To make gasses more soluble in water, we could think about trying to decrease the magnitude of their negative entropies of solution. One way to accomplish that is to make the gas above the solvent more ordered by increasing the pressure of the gas. In fact, William Henry discovered this property of gaseous solutes around the turn of the nineteenth century. Because he discovered that behavior first, the law that describes the increase in the solubility of a gas with increasing pressure is called Henry's law. Henry's law is given below in , C stands for the concentration of the dissolved gas and P represents the partial pressure of the gas above the solution. The units on the constant, k, are adjusted to suit the pressure and concentration units used.
Normally, solutes become more soluble in a given solvent at higher temperatures. One way to predict that trend is to use Le Chatelier's principle. Because ΔHsoln is positive for most solutions, the solution formation reaction is usually endothermic. Therefore, when the temperature is increased, the solubility of the solute should also increase. However, there are solutes that do not follow the normal trend of increasing solubility with increasing temperature. One class of solutes that becomes less soluble with increasing temperature is the gasses. Nearly every gas becomes less soluble with increasing temperature.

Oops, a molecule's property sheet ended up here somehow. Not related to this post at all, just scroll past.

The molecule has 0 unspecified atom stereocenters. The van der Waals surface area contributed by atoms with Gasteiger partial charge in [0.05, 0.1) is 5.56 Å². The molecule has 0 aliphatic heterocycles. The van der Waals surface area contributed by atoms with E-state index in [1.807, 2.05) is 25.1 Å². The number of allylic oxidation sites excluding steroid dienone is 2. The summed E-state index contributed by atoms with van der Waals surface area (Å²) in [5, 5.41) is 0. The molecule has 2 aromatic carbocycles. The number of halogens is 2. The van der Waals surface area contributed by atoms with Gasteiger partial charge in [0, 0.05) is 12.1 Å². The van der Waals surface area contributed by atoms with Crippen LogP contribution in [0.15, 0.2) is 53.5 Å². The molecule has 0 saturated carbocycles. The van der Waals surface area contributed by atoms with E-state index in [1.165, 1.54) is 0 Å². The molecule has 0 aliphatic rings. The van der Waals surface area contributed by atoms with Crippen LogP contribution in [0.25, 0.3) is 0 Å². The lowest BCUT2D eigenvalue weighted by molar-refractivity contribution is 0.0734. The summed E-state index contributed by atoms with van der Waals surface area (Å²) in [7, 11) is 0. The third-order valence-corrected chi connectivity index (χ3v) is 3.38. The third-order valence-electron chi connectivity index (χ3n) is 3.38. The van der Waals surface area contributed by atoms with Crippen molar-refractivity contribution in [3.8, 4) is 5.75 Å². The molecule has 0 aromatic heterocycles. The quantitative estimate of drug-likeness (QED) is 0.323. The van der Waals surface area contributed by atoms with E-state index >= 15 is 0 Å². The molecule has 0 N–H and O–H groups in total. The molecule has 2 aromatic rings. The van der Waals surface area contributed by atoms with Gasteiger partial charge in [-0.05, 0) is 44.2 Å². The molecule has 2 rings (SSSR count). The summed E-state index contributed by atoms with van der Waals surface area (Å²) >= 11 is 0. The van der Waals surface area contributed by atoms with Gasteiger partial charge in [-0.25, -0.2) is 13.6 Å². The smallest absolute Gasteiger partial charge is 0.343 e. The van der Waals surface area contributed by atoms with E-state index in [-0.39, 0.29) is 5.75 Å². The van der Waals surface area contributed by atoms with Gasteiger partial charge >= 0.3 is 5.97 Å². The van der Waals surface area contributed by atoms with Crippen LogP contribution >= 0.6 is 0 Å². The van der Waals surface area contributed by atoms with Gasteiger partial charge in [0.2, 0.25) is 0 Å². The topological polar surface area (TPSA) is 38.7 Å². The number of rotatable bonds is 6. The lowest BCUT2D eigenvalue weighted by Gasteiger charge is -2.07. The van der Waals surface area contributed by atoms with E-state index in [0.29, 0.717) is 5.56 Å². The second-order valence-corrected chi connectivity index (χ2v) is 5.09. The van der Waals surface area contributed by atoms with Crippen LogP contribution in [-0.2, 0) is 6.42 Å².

Another property of gaseous solutes in summarized by Henry's law (see ) which predicts that gasses become more soluble when their pressures above a liquid solution are increased. That property of gaseous solutes can be rationalized by using Le Chatelier's principle. Imagine that you have a glass of water inside of a sealed container filler with nitrogen gas. If the size of that container were suddenly halved, the pressure of nitrogen would suddenly double. To decrease the pressure of nitrogen above the solution (as is required by Le Chatelier's principle), more nitrogen gas becomes dissolved in the glass of water.